Lakeside Snorkel Ningaloo
Lakeside Snorkel Ningaloo
Lakeside Snorkel Ningaloo
Lakeside Snorkel Ningaloo
Lakeside Snorkel Ningaloo
Lakeside Snorkel Ningaloo
Lakeside Snorkel Ningaloo
Lakeside Snorkel Ningaloo
Lakeside Snorkel Ningaloo

Lakeside Sanctuary

Ningaloo Marine Park

Directions - Located about 52km from Exmouth, head north out of town on Murat Road and take a left onto Yardie Creek Road. Follow the signs for Cape Range National Park and keeping driving until you see the turnoff for Milyering Visitor Centre on your right. Turn here and follow the road past the visitor centre (do drop in for a visit though) and then turn left onto the unsealed road leading to Lakeside. The car park is at the end and the sanctuary can be reached by following the signs onto the beach and to the beach on the left. 

The Snorkel - With a very enjoyable morning spent exploring the Turquoise Bay Drift Snorkel and seeing a great variety of marine life there, I had scheduled in a second snorkelling spot for the day at Lakeside. As one of the four snorkelling sites listed in an old book on dive sites in Western Australia, Lakeside looked to provide another great opportunity to experience the stunning Ningaloo Reef that is literally metres away from the beach.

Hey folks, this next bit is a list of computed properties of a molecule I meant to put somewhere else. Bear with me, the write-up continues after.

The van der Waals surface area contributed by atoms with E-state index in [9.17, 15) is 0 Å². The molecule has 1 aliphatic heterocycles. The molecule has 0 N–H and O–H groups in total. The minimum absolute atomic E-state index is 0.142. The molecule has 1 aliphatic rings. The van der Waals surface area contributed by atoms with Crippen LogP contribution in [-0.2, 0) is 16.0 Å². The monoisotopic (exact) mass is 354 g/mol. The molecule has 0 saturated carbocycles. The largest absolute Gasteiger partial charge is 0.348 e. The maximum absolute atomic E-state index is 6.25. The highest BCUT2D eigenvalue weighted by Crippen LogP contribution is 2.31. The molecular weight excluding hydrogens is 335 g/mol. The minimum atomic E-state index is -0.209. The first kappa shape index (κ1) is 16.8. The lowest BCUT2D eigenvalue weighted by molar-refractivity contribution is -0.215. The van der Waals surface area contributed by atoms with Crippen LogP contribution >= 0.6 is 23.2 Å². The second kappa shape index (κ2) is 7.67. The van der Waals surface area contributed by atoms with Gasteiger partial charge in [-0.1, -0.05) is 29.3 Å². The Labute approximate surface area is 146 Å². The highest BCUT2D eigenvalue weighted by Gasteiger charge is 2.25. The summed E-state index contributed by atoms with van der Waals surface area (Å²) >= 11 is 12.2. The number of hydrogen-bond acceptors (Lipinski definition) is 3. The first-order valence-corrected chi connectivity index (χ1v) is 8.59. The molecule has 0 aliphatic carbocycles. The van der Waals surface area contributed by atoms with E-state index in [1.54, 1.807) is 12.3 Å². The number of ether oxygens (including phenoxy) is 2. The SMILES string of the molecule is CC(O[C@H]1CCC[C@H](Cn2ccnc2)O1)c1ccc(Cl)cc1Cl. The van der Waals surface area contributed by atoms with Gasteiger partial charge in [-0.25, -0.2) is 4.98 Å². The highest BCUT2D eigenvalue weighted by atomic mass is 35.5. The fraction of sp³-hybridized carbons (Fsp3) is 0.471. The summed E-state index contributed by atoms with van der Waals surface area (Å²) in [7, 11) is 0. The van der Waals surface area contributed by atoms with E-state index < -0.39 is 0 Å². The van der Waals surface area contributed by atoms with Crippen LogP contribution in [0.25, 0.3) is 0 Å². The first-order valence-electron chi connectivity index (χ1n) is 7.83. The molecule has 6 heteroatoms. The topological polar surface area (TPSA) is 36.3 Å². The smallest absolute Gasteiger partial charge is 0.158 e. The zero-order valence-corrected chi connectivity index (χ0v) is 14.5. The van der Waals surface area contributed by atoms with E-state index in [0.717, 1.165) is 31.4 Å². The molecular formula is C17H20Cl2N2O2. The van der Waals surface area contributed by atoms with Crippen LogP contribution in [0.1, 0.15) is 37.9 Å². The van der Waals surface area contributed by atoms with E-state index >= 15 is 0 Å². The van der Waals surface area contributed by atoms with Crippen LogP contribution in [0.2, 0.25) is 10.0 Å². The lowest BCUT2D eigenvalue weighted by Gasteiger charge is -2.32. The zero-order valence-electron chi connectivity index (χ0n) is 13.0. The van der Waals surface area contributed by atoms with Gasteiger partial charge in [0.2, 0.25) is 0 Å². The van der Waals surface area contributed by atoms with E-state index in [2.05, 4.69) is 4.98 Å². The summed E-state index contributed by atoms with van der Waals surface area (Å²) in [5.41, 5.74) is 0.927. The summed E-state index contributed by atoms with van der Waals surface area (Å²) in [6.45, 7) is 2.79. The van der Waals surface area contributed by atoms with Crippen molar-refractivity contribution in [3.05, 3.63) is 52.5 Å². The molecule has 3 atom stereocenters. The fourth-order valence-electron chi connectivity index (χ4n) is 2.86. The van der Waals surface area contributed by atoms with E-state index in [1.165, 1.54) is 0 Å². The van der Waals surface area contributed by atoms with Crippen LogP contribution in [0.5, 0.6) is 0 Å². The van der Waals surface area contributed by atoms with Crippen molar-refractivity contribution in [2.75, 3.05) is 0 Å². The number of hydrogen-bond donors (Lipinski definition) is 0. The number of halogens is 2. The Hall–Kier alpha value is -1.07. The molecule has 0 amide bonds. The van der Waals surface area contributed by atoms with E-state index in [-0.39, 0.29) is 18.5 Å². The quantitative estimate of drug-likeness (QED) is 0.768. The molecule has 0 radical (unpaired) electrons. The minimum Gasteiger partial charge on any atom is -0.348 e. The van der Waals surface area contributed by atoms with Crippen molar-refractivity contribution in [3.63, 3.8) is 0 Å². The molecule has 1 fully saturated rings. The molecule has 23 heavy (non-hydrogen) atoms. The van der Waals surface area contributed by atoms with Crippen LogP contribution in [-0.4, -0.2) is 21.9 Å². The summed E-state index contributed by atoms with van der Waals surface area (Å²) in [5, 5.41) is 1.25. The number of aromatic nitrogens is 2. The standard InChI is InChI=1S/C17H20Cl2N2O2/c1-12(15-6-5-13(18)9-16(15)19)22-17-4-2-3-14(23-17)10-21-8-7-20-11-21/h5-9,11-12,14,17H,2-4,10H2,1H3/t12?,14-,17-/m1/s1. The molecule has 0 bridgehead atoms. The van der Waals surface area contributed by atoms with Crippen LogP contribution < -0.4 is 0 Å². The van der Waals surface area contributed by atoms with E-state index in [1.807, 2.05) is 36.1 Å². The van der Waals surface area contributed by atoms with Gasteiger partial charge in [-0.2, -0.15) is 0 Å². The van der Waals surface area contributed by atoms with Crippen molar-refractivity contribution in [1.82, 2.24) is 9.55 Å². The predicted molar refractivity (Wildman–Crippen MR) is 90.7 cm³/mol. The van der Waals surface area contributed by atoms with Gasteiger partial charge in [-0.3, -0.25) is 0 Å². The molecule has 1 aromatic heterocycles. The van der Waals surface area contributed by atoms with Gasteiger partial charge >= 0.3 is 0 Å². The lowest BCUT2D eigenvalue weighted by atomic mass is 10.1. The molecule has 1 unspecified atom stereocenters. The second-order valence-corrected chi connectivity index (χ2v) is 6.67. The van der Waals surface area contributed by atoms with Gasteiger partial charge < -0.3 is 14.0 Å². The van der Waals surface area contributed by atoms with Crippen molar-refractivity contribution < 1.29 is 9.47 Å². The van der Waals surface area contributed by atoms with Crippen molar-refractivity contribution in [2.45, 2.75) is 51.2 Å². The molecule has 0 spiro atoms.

Stopping in at the Milyering Visitor Centre for an ice-cream and cold beverage, we engaged in one of Caris' favourite activities, exploring gift shops. There is plenty here and if you've forgotten a piece of snorkelling gear and don't want to travel back to Exmouth to visit a store there, you can buy or hire flippers, masks and snorkels from here. With Caris a happy bunny, we headed back to the car and drove the short distance from the visitor centre to the Lakeside car park. The snorkelling spot isn't directly accessible from the beach as it's located within a weird little sanctuary zone further to the south. This requires following the signs along the edge of the small lake/inlet and walking along the beach until you reach the well marked sanctuary zone. It's not a long walk and provides some pretty scenes to marvel at while you get excited for the snorkelling ahead. Caris wasn't keen to get back in the cold water again so when we found a quiet spot on the beach, we setup the beach shelter for her to stay under and read her book. 

With the notes from the third edition of Dive & Snorkel Sites in Western Australia by CALM in my head (there is a copy at the visitor centre I had to reference as I forgot to bring my copy with me), I knew the rough layout of the area and how to best tackle the snorkel. Lakeside is well known for the Coral Bombies (large coral formations) that can be found here and the recommended route is to enter the water on the south side of the sanctuary and do a big loop around all the formations before heading back to shore on the north side. Not long after entering the water I came across the first formation and it was impressively large and surrounded by fish of all shapes and sizes. Some of the bigger schooling fish were hanging around the edges with the smaller varieties preferring the safely of the coral just in case the scary man wanted more than just photos. Some early fish finds included a Banded Humbug, a Harlequin Filefish, a Hawaiian Triggerfish, a school of Blackspot Snapper and an Australian Anemone hiding in the wavy coral.